Both O'Hara and Morris agreed that frontline managers play a greater role in their workforce strategies.
"A lot of an employee's experience is directly correlated to the leader they are reporting to so we are putting a very significant investment in strengthening the skill capabilities of leaders within our company," Morris said. "I'm not talking about hundreds of people. I'm talking about thousands of supervisors around the world."
"It's our point of view that it's everybody's responsibility to have the sort of employment experience that we aspire to. It's not HR's job or one person's job. It's everybody's job," O'Hara said.
As for the increased needs around flexibility, that mandate extends beyond an individual's schedule or the need to support a working parent, according to the two panelists.
"I'm not even talking about flexibility with where an individual is working," Morris said. "It's just flexibility about everything. It could even be revisiting a decision you made any point in time, and not sticking with it because the circumstances changed."
Morris said that because of the complexities of Chevron's workforce, which spans the globe and also includes many on-site workers, they have to be mindful of many different circumstances and the changing laws and guidelines in different municipalities. It has forced the company to be in a constant state of iteration with respect to its workforce strategy.
"That's very different for us," Morris said. "We are very, very organized. We normally stick with our plans but we've been forced to really be flexible and quickly adapt based on the circumstances, and communicating [them] as they change."
Part of what informs a flexible strategy is making sure employees are heard throughout the decision process, including afterward.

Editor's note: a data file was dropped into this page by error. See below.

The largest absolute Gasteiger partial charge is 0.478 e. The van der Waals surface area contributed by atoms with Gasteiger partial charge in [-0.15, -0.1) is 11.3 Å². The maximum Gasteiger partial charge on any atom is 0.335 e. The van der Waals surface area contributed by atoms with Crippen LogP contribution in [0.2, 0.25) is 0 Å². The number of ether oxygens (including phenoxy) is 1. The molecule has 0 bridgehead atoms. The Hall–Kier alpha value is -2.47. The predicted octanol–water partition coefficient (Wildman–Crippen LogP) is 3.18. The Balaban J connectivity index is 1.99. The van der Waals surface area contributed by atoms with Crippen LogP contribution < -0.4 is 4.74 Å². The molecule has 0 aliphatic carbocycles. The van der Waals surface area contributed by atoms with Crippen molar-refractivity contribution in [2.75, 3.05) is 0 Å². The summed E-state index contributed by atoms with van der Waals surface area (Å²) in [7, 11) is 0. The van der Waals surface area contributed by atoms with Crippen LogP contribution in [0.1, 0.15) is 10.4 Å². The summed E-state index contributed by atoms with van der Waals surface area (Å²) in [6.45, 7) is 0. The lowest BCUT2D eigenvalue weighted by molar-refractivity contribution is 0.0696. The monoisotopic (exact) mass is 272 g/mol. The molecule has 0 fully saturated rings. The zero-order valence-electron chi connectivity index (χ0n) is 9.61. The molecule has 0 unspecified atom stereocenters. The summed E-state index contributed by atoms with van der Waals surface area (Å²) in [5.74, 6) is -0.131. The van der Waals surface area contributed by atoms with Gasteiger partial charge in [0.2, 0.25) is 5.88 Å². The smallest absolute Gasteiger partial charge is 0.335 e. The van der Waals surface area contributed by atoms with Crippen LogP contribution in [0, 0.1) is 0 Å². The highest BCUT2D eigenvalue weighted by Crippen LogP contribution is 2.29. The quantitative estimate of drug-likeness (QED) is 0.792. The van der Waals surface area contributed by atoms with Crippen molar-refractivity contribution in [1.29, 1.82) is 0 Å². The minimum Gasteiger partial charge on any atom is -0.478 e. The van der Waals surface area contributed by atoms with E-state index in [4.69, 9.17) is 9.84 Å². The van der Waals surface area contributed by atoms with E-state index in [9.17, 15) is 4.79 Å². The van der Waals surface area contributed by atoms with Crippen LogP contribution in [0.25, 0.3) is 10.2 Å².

"We're listening constantly," O'Hara said. "We're making sure that we have two-way feedback loops and we're providing advice and counsel." Having experts on hand focused on behavioral health also helps "to give people the tools they need for resiliency and to give them advice and counsel and tools around maintaining their own mental health first."
Morris added that doing small acts to promote wellness and self-advocacy can go a long way. For example, she stopped sending emails to team members on weekends and they started ending meetings at either 10 minutes before the hour or 15 minutes before the hour so people aren't going from meeting to meeting all day. One of their larger efforts was a virtual summer camp for children which made a return around the holiday season due to its popularity with the kids of parents working at the company.
In order to further drive engagement, O'Hara said working with employees to develop resiliency and the ability to advocate for themselves is critical at this time.
"Candidly, the extent to which the pandemic and this new way of working has affected people up and down the organization has amplified and made it clear that not everybody has the skills to advocate for themselves or knows how to have the kinds of conversations with their leader to express what sort of things that are important to them," she explained.